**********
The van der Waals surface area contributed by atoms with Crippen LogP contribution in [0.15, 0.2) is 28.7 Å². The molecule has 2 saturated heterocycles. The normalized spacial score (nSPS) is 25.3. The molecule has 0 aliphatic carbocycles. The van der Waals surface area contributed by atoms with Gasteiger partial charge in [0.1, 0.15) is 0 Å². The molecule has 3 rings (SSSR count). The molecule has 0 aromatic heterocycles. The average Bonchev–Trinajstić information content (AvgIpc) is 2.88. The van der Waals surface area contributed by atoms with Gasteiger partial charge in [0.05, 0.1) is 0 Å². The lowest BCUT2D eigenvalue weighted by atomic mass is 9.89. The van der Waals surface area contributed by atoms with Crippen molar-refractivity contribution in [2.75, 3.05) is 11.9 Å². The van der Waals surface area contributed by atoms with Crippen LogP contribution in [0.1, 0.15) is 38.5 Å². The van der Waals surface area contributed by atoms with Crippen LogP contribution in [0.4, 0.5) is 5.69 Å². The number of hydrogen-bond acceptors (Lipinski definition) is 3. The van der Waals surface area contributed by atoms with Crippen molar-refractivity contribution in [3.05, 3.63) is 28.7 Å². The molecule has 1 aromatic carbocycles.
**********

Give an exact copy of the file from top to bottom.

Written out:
The van der Waals surface area contributed by atoms with Crippen LogP contribution in [0.15, 0.2) is 28.7 Å². The molecule has 2 saturated heterocycles. The normalized spacial score (nSPS) is 25.3. The molecule has 0 aliphatic carbocycles. The van der Waals surface area contributed by atoms with Gasteiger partial charge in [0.1, 0.15) is 0 Å². The molecule has 3 rings (SSSR count). The molecule has 0 aromatic heterocycles. The average Bonchev–Trinajstić information content (AvgIpc) is 2.88. The van der Waals surface area contributed by atoms with Gasteiger partial charge in [0.05, 0.1) is 0 Å². The lowest BCUT2D eigenvalue weighted by atomic mass is 9.89. The van der Waals surface area contributed by atoms with Crippen molar-refractivity contribution in [2.75, 3.05) is 11.9 Å². The van der Waals surface area contributed by atoms with Crippen LogP contribution in [0.1, 0.15) is 38.5 Å². The van der Waals surface area contributed by atoms with Crippen LogP contribution in [0.4, 0.5) is 5.69 Å². The number of hydrogen-bond acceptors (Lipinski definition) is 3. The van der Waals surface area contributed by atoms with Crippen molar-refractivity contribution in [3.05, 3.63) is 28.7 Å². The molecule has 1 aromatic carbocycles.